We have little or no control over the world--at least not as individuals. If a hurricane floods our home, or an earthquake destroys it, we have no control over the earthquake or the hurricane.
That being said, however, we can choose how much we are victims of our situation. On a basic level this is a choice between focusing on what we can do and what we can create in our lives, or focusing on that which we cannot do or cannot have. We may not be able to choose what the situation is, but we are able to choose what we focus our attention on.
By focusing on what we cannot do, we place ourselves in role of victim, because we are focused on things we cannot control, and therefore focused on what happens to us. By focusing on what we cannot do we create a frame of mind in which we have no power.
By focusing on what we can do, we place ourselves in a role of empowered actor, because we are focused on the choices available to us and the things that we can control.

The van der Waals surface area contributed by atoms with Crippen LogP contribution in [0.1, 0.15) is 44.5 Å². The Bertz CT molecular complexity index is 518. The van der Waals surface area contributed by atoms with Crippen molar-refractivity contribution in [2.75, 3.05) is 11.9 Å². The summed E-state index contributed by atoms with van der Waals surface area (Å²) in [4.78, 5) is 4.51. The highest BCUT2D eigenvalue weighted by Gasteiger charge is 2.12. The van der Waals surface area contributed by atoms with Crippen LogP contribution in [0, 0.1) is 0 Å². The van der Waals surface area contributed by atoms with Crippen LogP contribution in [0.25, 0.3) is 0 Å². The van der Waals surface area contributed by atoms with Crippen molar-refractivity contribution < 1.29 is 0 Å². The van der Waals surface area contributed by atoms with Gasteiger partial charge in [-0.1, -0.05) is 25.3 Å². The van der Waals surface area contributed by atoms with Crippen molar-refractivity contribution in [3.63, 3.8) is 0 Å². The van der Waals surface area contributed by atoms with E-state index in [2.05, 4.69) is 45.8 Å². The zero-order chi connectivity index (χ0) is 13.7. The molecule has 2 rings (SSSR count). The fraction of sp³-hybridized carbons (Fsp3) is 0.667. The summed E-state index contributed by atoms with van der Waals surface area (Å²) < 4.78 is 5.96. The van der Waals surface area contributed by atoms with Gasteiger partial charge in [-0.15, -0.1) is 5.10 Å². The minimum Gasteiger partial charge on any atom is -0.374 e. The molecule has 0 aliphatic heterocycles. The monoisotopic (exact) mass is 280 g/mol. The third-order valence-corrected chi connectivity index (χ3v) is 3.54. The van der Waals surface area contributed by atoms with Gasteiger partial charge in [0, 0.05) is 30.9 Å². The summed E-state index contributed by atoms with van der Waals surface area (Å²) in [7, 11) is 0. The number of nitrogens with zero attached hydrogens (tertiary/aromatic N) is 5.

Many times I hear people say "I have problem X," in fact, I know I've said many times myself. I've wallowed in focusing on my problems many times. I've let it paralyze me. Nowadays I realize the best response to a statement of "I have problem X" is to ask, "what courses of action are open to you?" Talking about the problem has a strong tendency to focus on what cannot be done, which puts one in a victim-mindset. Talking about the courses of action that are open forces the focus to shift to those things that can be done, which automatically puts one in the mindset of an active agent, one who does things, rather than simply accepting a situation.
So, yes, we may be victims to blind circumstance over which we have no control. But we do not have to be victim to our own patterns of thinking and reaction, instead, by focusing on what we can do, we can put ourselves into a frame of mind in which we have the power to make choices and affect our situation to our advantage.